A native of Guatemala, Oto Carrillo grew up in Chicago, admiring the CSO and its wonderful horn section. Among his teachers were Jon Boen, principal horn of the Lyric Opera of Chicago, and Gail Williams, former associate principal of the CSO.

Why did you choose your instrument?

I didn’t; my parents chose it. They thought I had a good enough ear as a child to handle what they thought of as a difficult instrument.

What work are you most looking forward to performing this season, and why?

Bruckner’s Fourth Symphony with Bernard Haitink, at the end of October.

Offstage, I like to:

Play sports, especially basketball. Travel to America’s national parks and other beautiful places with my family. Woodworking, especially making music-related items, like music stands and horn mutes. Sample and occasionally brew excellent craft beer.

With which other musician would you most want to play a duet, and why?

Probably pop singer Sarah McLachlan. Her voice is so beautiful, and she sings with so much emotion. Also, another Sarah — my wife, who is an amazing freelance trumpet player.

What is your most memorable CSO performance?

At my first-ever concert at Carnegie Hall playing Bruckner’s Seventh Symphony, I got stuck in the hotel elevator with my wife and then 14-month-old son for an hour during the first half of the concert (a piece I didn’t have to play). After an elevator crew got only me out (climbing past the exposed shaft to the adjacent elevator), I had only about two minutes to get myself ready to play. Everybody in the CSO staff helped out tremendously, but my parents, who were at the concert, didn’t understand why I was the last person to come out onstage. My wife and son remained in the elevator for another hour as crews tried in vain to fix it (unknown to me as I was playing). They got out the same way I did, but with a larger opening to pass my son from one car to the next!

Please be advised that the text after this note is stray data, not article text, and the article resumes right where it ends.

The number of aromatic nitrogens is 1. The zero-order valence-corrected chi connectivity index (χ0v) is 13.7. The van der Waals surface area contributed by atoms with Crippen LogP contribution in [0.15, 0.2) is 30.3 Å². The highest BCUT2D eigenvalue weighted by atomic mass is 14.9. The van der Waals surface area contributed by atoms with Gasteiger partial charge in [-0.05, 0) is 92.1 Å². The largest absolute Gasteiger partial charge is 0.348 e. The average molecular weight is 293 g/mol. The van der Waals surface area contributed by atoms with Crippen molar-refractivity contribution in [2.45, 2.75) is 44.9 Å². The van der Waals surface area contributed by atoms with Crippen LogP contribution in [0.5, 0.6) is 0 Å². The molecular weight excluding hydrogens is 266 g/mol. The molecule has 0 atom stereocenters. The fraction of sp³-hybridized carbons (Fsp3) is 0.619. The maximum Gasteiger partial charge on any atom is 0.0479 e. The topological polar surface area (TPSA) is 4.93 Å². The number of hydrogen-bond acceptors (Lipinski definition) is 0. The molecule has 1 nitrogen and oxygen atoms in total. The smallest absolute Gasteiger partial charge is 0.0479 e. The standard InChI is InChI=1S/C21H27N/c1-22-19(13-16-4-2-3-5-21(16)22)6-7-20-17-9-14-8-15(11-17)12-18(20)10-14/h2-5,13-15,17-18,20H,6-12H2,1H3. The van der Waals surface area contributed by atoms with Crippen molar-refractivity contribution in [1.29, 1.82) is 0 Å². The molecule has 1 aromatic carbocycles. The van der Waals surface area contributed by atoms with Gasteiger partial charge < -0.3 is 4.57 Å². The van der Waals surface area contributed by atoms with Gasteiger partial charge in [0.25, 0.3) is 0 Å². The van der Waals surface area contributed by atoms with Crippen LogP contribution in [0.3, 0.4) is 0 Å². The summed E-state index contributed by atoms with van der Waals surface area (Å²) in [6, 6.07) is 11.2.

HOMETOWN: Oak Park, Ill.
YEAR JOINED THE CSO: 2000
EDUCATION: DePaul University, Northwestern University

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VIDEO: Oto Carrillo is part of the CSO’s Dream Out Loud Music Education Advocacy Campaign, which uses the experiences and stories of CSO members to inspire young musicians to continue their musical studies and to persevere during periods of challenge or frustration. For more information about Dream Out Loud, click here.